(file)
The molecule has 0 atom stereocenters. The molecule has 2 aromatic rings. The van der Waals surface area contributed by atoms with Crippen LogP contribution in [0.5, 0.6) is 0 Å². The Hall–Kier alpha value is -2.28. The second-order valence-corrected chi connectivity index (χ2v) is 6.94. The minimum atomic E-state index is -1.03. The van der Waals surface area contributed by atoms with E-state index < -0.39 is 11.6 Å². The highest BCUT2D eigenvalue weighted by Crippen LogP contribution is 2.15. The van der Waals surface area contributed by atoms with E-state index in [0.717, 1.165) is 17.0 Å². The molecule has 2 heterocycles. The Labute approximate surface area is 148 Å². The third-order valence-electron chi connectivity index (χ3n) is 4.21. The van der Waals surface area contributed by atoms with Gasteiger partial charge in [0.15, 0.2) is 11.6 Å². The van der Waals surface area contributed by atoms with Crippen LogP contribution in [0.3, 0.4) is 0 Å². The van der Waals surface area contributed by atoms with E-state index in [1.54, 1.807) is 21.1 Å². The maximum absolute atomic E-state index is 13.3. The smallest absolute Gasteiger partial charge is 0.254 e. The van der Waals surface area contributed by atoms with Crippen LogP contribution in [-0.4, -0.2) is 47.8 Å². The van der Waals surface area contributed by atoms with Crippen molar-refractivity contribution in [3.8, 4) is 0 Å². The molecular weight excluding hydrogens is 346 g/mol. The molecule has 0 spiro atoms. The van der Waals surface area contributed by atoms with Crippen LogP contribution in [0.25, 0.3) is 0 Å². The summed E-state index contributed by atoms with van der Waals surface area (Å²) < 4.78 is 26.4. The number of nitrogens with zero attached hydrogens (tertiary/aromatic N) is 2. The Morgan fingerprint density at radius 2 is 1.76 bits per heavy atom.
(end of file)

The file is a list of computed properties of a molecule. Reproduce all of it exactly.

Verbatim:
The molecule has 0 atom stereocenters. The molecule has 2 aromatic rings. The van der Waals surface area contributed by atoms with Crippen LogP contribution in [0.5, 0.6) is 0 Å². The Hall–Kier alpha value is -2.28. The second-order valence-corrected chi connectivity index (χ2v) is 6.94. The minimum atomic E-state index is -1.03. The van der Waals surface area contributed by atoms with E-state index < -0.39 is 11.6 Å². The highest BCUT2D eigenvalue weighted by Crippen LogP contribution is 2.15. The van der Waals surface area contributed by atoms with E-state index in [0.717, 1.165) is 17.0 Å². The molecule has 2 heterocycles. The Labute approximate surface area is 148 Å². The third-order valence-electron chi connectivity index (χ3n) is 4.21. The van der Waals surface area contributed by atoms with Gasteiger partial charge in [0.15, 0.2) is 11.6 Å². The van der Waals surface area contributed by atoms with Crippen LogP contribution in [0.3, 0.4) is 0 Å². The van der Waals surface area contributed by atoms with E-state index in [1.54, 1.807) is 21.1 Å². The maximum absolute atomic E-state index is 13.3. The smallest absolute Gasteiger partial charge is 0.254 e. The van der Waals surface area contributed by atoms with Crippen LogP contribution in [-0.4, -0.2) is 47.8 Å². The van der Waals surface area contributed by atoms with Crippen molar-refractivity contribution in [3.8, 4) is 0 Å². The molecular weight excluding hydrogens is 346 g/mol. The molecule has 0 spiro atoms. The van der Waals surface area contributed by atoms with Crippen LogP contribution in [0.25, 0.3) is 0 Å². The summed E-state index contributed by atoms with van der Waals surface area (Å²) < 4.78 is 26.4. The number of nitrogens with zero attached hydrogens (tertiary/aromatic N) is 2. The Morgan fingerprint density at radius 2 is 1.76 bits per heavy atom.